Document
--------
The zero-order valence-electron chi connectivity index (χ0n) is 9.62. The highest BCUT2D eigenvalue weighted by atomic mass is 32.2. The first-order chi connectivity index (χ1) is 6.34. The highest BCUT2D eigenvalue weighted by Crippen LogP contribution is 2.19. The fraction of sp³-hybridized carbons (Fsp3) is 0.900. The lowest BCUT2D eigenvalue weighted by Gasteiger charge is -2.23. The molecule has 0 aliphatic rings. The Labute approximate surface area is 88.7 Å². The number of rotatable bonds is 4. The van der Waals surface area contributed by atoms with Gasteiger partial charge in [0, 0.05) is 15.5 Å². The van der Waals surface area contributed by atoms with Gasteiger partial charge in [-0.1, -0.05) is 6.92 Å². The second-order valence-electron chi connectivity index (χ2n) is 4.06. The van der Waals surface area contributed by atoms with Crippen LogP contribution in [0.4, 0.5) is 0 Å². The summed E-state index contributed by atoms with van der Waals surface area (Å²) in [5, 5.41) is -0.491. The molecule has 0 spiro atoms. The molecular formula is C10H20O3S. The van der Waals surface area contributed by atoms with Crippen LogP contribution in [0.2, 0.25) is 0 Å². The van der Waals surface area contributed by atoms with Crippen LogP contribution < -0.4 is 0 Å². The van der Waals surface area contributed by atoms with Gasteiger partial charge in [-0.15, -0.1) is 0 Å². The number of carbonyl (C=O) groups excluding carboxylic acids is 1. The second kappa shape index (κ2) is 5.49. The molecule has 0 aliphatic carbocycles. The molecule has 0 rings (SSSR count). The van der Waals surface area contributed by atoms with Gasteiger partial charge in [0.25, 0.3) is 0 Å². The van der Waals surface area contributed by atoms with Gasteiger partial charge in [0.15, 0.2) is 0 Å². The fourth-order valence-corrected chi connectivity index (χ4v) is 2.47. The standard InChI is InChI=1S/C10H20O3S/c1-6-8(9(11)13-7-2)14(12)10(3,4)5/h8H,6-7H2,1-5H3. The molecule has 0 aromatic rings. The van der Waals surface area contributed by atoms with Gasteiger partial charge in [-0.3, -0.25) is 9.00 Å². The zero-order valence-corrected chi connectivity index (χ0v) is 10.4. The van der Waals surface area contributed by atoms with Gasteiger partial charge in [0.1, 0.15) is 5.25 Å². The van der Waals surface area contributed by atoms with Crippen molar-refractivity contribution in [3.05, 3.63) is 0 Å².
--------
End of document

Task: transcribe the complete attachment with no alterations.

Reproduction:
The zero-order valence-electron chi connectivity index (χ0n) is 9.62. The highest BCUT2D eigenvalue weighted by atomic mass is 32.2. The first-order chi connectivity index (χ1) is 6.34. The highest BCUT2D eigenvalue weighted by Crippen LogP contribution is 2.19. The fraction of sp³-hybridized carbons (Fsp3) is 0.900. The lowest BCUT2D eigenvalue weighted by Gasteiger charge is -2.23. The molecule has 0 aliphatic rings. The Labute approximate surface area is 88.7 Å². The number of rotatable bonds is 4. The van der Waals surface area contributed by atoms with Gasteiger partial charge in [0, 0.05) is 15.5 Å². The van der Waals surface area contributed by atoms with Gasteiger partial charge in [-0.1, -0.05) is 6.92 Å². The second-order valence-electron chi connectivity index (χ2n) is 4.06. The van der Waals surface area contributed by atoms with Crippen LogP contribution in [0.4, 0.5) is 0 Å². The summed E-state index contributed by atoms with van der Waals surface area (Å²) in [5, 5.41) is -0.491. The molecule has 0 spiro atoms. The molecular formula is C10H20O3S. The van der Waals surface area contributed by atoms with Crippen LogP contribution in [0.2, 0.25) is 0 Å². The van der Waals surface area contributed by atoms with Crippen LogP contribution < -0.4 is 0 Å². The van der Waals surface area contributed by atoms with Gasteiger partial charge in [-0.15, -0.1) is 0 Å². The number of carbonyl (C=O) groups excluding carboxylic acids is 1. The second kappa shape index (κ2) is 5.49. The molecule has 0 aliphatic carbocycles. The molecule has 0 rings (SSSR count). The van der Waals surface area contributed by atoms with Gasteiger partial charge in [0.25, 0.3) is 0 Å². The van der Waals surface area contributed by atoms with Gasteiger partial charge in [0.15, 0.2) is 0 Å². The fourth-order valence-corrected chi connectivity index (χ4v) is 2.47. The standard InChI is InChI=1S/C10H20O3S/c1-6-8(9(11)13-7-2)14(12)10(3,4)5/h8H,6-7H2,1-5H3. The molecule has 0 aromatic rings. The van der Waals surface area contributed by atoms with Gasteiger partial charge in [-0.3, -0.25) is 9.00 Å². The zero-order valence-corrected chi connectivity index (χ0v) is 10.4. The van der Waals surface area contributed by atoms with Gasteiger partial charge in [0.1, 0.15) is 5.25 Å². The van der Waals surface area contributed by atoms with Crippen molar-refractivity contribution in [3.05, 3.63) is 0 Å².